Kyrgyzstan, which continues to have Central Asia’s best score, nevertheless remained in the consolidated authoritarian regime category with a score of 6.07. Despite a peaceful election and transfer of power in 2017, the heavy use of so-called administrative resources on behalf of outgoing President Almazbek Atambayev’s prefered candidate and ultimate winner Sooronbay Jeenbekov, the jailing of political opponents before the elections and investigations into Jeenbekov’s closest challenger, Omurbek Babanov, after prompted a decline in the country’s electoral process score. The country’s independent media rating declined as well, owing to shuttering of opposition media and heavy fines on critical outlets.
Kazakhstan recorded a decline, to 6.71, in part due to worsening civil society conditions — harassment of activists, journalists, lawyers, social media users, and religious communities — and negative changes in the realm of judicial systems. The full Kazakh report isn’t available yet.
Tajikistan continued its backward democratic march with its seventh consecutive year of decline — its score now sits at 6.79. The Tajikistan report, penned by Edward Lemon, highlights declines in four categories — civil society, indepoendent media, corruption, and local democratic governance. “For many Tajiks, life will change for the worse rather than the better in 2018,” Lemon writes, noting that the space for civil society and free speech will shrink further as the regime of President Emomali Rahmon, 65, marches toward elections in 2020 with a possible handover to his son, Rustam, on his mind. A de facto one-party state, Tajikistan seems destined for dynastic rule and democracy’s prospects low.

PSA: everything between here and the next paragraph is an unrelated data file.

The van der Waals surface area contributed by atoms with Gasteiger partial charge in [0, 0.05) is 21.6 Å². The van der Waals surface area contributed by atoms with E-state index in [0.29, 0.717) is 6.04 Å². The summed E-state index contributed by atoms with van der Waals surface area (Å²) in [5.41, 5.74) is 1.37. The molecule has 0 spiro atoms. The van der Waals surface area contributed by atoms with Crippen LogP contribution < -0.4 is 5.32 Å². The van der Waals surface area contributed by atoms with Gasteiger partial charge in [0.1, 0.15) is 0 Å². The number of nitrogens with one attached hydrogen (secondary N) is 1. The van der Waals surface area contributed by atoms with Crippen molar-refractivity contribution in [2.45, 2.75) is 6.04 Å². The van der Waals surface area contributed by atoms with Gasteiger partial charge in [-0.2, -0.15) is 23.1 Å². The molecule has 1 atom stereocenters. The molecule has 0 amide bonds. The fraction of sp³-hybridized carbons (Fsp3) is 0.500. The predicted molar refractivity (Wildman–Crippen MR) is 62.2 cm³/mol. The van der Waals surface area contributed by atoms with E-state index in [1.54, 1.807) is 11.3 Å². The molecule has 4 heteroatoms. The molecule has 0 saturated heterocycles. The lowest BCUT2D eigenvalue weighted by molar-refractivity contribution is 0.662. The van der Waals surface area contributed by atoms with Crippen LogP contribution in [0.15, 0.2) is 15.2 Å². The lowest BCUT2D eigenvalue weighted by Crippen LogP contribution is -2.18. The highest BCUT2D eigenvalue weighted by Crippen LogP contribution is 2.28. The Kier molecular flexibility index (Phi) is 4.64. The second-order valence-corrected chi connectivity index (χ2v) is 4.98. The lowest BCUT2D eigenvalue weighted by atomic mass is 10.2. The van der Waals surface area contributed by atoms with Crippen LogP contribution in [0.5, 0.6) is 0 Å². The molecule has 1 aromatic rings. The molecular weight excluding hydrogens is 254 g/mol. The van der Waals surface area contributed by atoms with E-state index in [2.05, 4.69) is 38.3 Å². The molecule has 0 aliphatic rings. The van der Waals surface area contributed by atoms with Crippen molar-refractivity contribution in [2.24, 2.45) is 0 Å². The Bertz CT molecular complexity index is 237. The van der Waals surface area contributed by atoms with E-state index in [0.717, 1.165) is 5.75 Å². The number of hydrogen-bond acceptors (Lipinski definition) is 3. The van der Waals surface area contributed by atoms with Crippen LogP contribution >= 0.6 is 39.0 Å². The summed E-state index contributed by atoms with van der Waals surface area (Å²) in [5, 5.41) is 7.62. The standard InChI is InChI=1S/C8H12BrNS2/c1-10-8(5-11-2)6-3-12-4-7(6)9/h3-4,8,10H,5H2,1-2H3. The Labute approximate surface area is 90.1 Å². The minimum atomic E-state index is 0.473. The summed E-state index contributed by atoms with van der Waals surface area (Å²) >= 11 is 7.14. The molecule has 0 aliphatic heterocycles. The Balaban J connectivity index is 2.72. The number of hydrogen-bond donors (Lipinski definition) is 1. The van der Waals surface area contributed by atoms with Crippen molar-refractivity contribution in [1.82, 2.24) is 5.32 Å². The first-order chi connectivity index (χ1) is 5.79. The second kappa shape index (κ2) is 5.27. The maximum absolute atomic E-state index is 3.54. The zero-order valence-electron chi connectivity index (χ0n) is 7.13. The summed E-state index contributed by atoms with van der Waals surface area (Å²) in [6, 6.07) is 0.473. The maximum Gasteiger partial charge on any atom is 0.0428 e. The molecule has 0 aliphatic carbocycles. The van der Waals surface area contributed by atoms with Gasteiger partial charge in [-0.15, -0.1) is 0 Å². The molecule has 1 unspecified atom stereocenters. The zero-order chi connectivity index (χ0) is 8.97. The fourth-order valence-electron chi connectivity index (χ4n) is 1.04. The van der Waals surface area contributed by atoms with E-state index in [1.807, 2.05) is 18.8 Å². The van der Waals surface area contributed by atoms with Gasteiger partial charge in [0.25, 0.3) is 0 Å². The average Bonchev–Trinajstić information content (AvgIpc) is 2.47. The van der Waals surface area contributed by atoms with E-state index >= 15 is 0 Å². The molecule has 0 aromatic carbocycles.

Turkmenistan remained stagnant democratically, near the absolute bottom with a score of 6.96. The Turkmenistan report is not yet available but there’s not much to say. Turkmenistan has posted scores of 7 (the absolute bottom) in five of the seven categories — electoral process, civil society, independent media, national democratic governance and judicial framework and independence — since at least 2004. In the 2017 report, corruption finally hit rock bottom too.
Central Asia remains the least democratic part of the region covered by the Nations in Transit report, and frankly contains some of the least democratic countries in the world. Further democratic decline in Kyrgyzstan — once triumphantly called the region’s Island of Democracy — bodes ill for democracy in the region, while Uzbekistan’s nascent reformation will need more time to either take hold in earnest or collapse. Turkmenistan, however, may be the most worrying. A country at the democratic rock bottom with an economy in crisis is a troubling specter in Central Asia.